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New Zealand - history

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From archaeological evidence we know that first people arrived to New Zealand's islands called Aotearoa (Land of the Long White Cloud) around 700 AD. They were from Melanesia and Indonesian islands. First Maori ancestors, Polynesians, settled on the islands from around 1000. They arrived in a series of waves over several generations.

At the beginning the main source of food consisted of fish, shells and other see gifts. Easy prey were also flightless birds such as Moa, Kiwi or kakapo. Moa grow up up to three meters. Agriculture starts with second wave of settlements called"Classic Maori period". Devastating human influence changed fauna and flora. Moa was hunted into extinction by about the late 17th century, wide spread forest were changed to farmlands and introduced dogs (kuri) and rats (kiore) damaged populations of ground-dwelling birds.

Maori tribes were getting more warlike with growing population. During 1300-1500 centuries several tribes wiped out and cannibalism also became present at that time.

Abel Tasman discovered during his voyage in 1642 around Australia western coast of New Zealand. He did not stay long after his three members were killed in Golden Bay. He called this land after the Netherlands province of Zealand. Forgotten New Zealand was rediscovered by English explorer James Cook in 1769. Captain Cook was mapping this islands during his three voyages till 1777.

Since 1792 Europeans were comming in increasing numbers. Often they were prisoners, sometimes there were campaigns organized from Britain in order established new settlements. First colonists fish whales, seals or bring cows with them. This land was soon paradise for English, French and American fisherman. After several revolts Maori started cooperations with Pakeha (white man). They supply them with food and with guns started tribal fights. In 19th century Maori population was falling dramatically.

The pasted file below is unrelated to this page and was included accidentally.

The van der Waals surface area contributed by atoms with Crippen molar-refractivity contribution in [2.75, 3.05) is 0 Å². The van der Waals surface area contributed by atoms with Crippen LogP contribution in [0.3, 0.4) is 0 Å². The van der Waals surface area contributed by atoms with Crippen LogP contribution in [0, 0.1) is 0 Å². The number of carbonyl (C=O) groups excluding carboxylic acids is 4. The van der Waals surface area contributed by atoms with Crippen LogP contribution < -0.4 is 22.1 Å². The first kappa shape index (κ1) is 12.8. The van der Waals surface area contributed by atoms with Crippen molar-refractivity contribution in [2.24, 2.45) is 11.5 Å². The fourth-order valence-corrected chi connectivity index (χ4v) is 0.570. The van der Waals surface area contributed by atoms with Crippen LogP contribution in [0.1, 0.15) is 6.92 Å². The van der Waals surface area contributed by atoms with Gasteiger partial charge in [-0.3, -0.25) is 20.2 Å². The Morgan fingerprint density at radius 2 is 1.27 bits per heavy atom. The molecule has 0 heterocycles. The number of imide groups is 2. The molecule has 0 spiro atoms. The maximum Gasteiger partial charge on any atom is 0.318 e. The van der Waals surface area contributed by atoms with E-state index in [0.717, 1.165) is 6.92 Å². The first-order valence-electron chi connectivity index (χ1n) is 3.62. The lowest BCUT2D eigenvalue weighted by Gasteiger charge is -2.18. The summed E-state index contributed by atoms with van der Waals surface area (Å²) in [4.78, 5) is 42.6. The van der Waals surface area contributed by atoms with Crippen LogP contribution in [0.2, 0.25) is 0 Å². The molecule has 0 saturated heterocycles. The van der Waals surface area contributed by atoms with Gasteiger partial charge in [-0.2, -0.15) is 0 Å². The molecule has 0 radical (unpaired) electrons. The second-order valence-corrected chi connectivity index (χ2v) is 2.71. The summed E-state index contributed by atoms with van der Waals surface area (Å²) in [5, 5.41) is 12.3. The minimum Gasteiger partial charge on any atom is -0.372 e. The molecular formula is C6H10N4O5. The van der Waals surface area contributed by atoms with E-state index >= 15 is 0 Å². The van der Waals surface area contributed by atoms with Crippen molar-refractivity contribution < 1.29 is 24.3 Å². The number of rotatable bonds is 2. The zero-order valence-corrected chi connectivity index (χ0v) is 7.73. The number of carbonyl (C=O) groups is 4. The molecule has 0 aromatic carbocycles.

British government decided about the annexation of New Zealand in 1838. Wiliam Hobson run negotiation with tribal chiefs since 1839 and in 1841 he was designated like a governor. Chiefs ceded their sovereignty to the Queen's protection and the granting to Maori people all citizenships rights, privileges and duties enjoyed by citizens of England.

Increasing numbers of Pakeha and breaks of "Treaty of Waitangi" leads to "Land Wars" in 19th century between Maori and European settlements in which were involved forces from Australia and Great Britain.

Thanks to wars northern island was not so developed like southern one where mainly agriculture was established. The country became "farm of England". Women got already right to vote in 1893, 25 years ahead of Great Britain, USA and 75 years before in Switzerland. New Zealand has been fully independent since 1947.

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